After the incident with the steam roller Kenneth the ginger and white cat was reincarnated as a red post box. It appeared overnight at the bottom of the Rise, his favoured haunt from his previous life.
No humans commented on its sudden appearance assuming that the post office had at last delivered on their promise to provide one for the convenience of the many commuters who used the railway station. The cats on the other-hand were incensed that a symbol of respectable utility should be derived from the soul of such a vagabond. They formed a protest group to campaign for its replacement with one sprung from the soul of a solid sort of cat but it didn’t fly.
Kenneth’s mouth that had hitherto been used for biting and eating was now a gaping invitation for anyone to insert their pennings. Had they been aware of the post boxes provenance that may have thought twice before so committing. You see Kenneth’s physical form may have changed but his personality hadn’t.
Kenneth had led the life of an adventurer. His adventures were largely of the amorous variety but he took in some skirmishing, vandalism, and petty larceny as well. Accordingly he received the offerings thrust between his red open lips as opportunities to exercise his previous passions and extract some payback. A letter to a lover he would lick until the ink ran purple, the stamps fell off and it smelt of stale lamb gravy. A letter to the bank, perhaps enclosing a cheque or even cash he would shred with his claws in an effort to extract the good capital and find away to spend it on fish. A letter complaining to the parish council about stray cats digging up the freshly raked soil in somebody’s allotment would be drowned in the most noxious acidic spray he could muster until it was reduced back to the pulp that formed it and thus made a perfect a spring mulch for the aforesaid allotment should the complainer be so inclined as to be granted it back thorough solicitous negotiation with the postman whose job it was to disembowel Kenneth at 4:15 on weekdays and 10:15 on Saturdays.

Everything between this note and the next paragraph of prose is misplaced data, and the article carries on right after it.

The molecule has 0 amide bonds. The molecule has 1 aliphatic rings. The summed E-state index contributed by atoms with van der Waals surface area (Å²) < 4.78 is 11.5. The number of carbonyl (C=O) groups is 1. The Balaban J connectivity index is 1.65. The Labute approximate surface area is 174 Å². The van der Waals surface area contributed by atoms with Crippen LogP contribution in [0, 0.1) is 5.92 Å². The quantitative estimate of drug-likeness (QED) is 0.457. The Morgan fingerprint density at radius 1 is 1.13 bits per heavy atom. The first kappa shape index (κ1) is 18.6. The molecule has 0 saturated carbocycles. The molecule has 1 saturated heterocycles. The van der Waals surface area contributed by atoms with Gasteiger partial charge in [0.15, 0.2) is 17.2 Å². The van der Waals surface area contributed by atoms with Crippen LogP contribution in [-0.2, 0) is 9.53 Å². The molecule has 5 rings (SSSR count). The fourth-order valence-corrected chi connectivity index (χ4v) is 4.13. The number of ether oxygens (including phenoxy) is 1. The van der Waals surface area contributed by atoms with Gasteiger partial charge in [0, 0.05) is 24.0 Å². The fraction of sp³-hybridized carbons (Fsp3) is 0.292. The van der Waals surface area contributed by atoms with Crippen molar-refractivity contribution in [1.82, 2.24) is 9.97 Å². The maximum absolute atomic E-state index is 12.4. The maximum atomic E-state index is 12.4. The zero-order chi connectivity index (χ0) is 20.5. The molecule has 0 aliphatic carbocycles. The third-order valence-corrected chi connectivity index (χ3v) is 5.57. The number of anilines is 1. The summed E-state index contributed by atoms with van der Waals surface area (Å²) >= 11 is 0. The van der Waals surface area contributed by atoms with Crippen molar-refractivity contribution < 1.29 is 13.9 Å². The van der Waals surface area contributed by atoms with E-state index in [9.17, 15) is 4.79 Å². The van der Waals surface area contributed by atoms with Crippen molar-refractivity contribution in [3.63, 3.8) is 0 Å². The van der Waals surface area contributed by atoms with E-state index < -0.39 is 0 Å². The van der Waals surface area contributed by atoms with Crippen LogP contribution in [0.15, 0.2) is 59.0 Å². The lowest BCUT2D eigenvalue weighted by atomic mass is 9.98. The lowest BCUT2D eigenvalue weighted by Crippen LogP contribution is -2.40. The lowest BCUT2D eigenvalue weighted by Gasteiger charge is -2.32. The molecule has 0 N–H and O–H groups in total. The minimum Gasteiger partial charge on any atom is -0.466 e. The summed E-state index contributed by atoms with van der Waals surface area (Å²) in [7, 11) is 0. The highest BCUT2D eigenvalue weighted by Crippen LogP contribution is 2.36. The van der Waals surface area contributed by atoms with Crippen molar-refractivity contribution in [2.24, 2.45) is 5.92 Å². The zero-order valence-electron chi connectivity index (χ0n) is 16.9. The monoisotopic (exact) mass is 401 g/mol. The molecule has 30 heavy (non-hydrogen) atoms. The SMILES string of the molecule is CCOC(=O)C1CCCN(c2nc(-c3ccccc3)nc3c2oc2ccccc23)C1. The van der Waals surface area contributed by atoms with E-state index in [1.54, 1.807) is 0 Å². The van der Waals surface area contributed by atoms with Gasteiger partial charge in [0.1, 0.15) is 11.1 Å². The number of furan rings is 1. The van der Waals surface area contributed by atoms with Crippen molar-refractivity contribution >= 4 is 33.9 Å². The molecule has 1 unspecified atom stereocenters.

So the post box soon acquired a reputation as a malevolent force intent on ruining the orderly rhythm of the neighbourhood and providing little value in terms of its intent as somewhere to send letters from. The commuters avoided it for anything but the most thoughtless birthday card or ill intended thank you letter . The residents of the rise crossed the road rather than pass too close to avoid the noise and smell. Even those intent in debasing themselves by utilising its inviting orifice did so with exceptional care. Life had come full circle but Kenneth had evolved from cat to container, thus he was content.